DEFINING THE CAVALIER by STEPHANIE ABRAHAM
T he Cavalier King Charles Spaniel is a breed rich in history, allied with the roy- als in England as they were passionately championed by King Charles I and Charles II. His exact ori- gins are not known, but he descends from the toy spaniels favoured by the English courtiers in the fifteenth and sixteenth centuries. He is pictured in the paintings of many an old mas- ter—Titian, Gainsborough, Van Dyck, among others. Known familiarly as a toy “Comforter” spaniel, the Cavalier was never bred to be anything other than a small, beloved gentle pet, a With thanks to the American Cavalier King Charles Spaniel Club for permission to rework my article from its website, www.ackcsc.org.
the popularity of the close relative, the English Toy Spaniel, threatened to eclipse him. But a dedicated group of fanciers rescued him from obscurity in the late 1920s and 30s and the Cava- lier is now the most popular toy dog in Britain. Bred in all 4 colors—Blenheim (rich chestnut and white), Ruby, Black & Tan and Tricolor (black & white with tan points)—the Cavalier suits most esthetic tastes. One of the physi- cal hallmarks of the breed is his ‘royal’ appearance, with large, dark, soulful eyes and glamorous feathering and silky smooth coat. In the show ring, NO trimming is allowed, as it is consid- ered essential that the breed be left in its natural state without artifice. Easy to groom, he requires only bathing and regular brushing. According to the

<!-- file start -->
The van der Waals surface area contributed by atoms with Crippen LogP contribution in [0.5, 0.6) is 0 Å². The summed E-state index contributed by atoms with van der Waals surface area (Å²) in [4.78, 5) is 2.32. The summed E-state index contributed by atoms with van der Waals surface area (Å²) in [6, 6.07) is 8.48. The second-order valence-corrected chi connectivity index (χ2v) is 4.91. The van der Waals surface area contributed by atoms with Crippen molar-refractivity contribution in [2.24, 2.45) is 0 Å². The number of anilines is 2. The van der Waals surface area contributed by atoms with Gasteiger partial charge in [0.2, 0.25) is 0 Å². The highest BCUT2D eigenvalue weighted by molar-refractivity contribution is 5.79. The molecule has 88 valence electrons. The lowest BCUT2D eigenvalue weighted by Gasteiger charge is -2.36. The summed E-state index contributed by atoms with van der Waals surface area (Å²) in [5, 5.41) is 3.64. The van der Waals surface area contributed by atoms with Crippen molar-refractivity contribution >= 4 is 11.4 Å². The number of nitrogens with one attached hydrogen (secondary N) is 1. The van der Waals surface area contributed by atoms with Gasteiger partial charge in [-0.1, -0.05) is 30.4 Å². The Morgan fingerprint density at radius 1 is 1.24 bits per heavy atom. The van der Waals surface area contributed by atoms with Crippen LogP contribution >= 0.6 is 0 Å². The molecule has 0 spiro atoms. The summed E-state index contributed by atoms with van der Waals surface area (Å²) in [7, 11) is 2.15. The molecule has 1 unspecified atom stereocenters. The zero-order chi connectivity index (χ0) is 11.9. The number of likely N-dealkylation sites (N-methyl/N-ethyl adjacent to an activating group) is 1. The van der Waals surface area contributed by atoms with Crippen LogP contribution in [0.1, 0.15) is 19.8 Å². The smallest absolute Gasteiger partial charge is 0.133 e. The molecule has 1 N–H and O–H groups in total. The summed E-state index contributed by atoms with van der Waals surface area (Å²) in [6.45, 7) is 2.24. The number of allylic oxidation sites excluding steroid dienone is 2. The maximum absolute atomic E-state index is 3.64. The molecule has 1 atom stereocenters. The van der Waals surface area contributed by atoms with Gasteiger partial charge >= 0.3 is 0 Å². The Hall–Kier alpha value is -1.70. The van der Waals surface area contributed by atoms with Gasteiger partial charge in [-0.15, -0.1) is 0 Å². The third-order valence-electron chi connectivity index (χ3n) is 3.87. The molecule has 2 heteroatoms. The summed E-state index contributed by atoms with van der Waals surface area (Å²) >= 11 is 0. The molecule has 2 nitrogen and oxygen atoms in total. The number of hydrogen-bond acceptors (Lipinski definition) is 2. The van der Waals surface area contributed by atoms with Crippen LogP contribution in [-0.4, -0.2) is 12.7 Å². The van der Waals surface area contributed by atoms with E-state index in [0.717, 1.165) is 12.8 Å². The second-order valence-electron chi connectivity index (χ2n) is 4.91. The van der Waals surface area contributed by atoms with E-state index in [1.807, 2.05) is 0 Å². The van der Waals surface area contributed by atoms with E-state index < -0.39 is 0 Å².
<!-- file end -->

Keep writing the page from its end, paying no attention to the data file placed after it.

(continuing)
lap dog to be sure, but also sporting in nature in that he could run “all day behind a horse” and enjoy a day’s activities outside the palace walls. “In 1486 Dame Juliana Berners wrote a monograph called ‘The Boke of St. Albans’ where she included in a list of dog breeds ‘small ladyes puppees that beare awaye the flees…’ The pal- ace physician to Queen Elizabeth I (reigned 1558-1603) called these small Spaniels ‘delicate, neat and pretty kind of dogs, called the Spaniel comforter… These dogs are… pretty, proper and fine and sought for to satisfy the deli- cateness of dainty dames’.” (De Cani- bus Britannicus, 1570). 1 These breed characteristics endure to this day and indeed are essential to a sound and happy Cavalier. The breed was almost lost in the early 20th century when
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